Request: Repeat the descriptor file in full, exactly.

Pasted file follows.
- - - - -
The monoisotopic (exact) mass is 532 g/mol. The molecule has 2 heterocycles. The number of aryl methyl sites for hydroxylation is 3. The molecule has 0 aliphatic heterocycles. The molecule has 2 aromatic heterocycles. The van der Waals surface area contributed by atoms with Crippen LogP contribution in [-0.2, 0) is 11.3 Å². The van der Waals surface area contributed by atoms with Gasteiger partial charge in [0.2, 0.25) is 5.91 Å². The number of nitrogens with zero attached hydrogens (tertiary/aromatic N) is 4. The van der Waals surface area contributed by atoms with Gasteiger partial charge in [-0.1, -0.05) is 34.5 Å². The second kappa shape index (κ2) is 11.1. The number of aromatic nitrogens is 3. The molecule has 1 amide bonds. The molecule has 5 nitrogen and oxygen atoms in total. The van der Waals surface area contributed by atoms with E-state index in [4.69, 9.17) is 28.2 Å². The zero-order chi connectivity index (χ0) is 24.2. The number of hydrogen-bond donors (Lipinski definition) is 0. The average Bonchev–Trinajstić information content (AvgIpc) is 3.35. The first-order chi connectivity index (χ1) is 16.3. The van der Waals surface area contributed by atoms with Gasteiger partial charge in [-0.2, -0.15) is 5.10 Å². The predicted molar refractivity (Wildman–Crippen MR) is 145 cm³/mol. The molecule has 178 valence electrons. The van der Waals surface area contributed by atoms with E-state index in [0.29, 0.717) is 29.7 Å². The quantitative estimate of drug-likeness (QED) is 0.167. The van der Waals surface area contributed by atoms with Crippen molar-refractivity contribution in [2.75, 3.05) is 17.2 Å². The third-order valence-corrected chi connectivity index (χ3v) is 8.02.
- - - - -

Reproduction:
The monoisotopic (exact) mass is 532 g/mol. The molecule has 2 heterocycles. The number of aryl methyl sites for hydroxylation is 3. The molecule has 0 aliphatic heterocycles. The molecule has 2 aromatic heterocycles. The van der Waals surface area contributed by atoms with Crippen LogP contribution in [-0.2, 0) is 11.3 Å². The van der Waals surface area contributed by atoms with Gasteiger partial charge in [0.2, 0.25) is 5.91 Å². The number of nitrogens with zero attached hydrogens (tertiary/aromatic N) is 4. The van der Waals surface area contributed by atoms with Gasteiger partial charge in [-0.1, -0.05) is 34.5 Å². The second kappa shape index (κ2) is 11.1. The number of aromatic nitrogens is 3. The molecule has 1 amide bonds. The molecule has 5 nitrogen and oxygen atoms in total. The van der Waals surface area contributed by atoms with E-state index in [4.69, 9.17) is 28.2 Å². The zero-order chi connectivity index (χ0) is 24.2. The number of hydrogen-bond donors (Lipinski definition) is 0. The average Bonchev–Trinajstić information content (AvgIpc) is 3.35. The first-order chi connectivity index (χ1) is 16.3. The van der Waals surface area contributed by atoms with Gasteiger partial charge in [-0.2, -0.15) is 5.10 Å². The predicted molar refractivity (Wildman–Crippen MR) is 145 cm³/mol. The molecule has 178 valence electrons. The van der Waals surface area contributed by atoms with E-state index in [0.29, 0.717) is 29.7 Å². The quantitative estimate of drug-likeness (QED) is 0.167. The van der Waals surface area contributed by atoms with Crippen molar-refractivity contribution in [2.75, 3.05) is 17.2 Å². The third-order valence-corrected chi connectivity index (χ3v) is 8.02.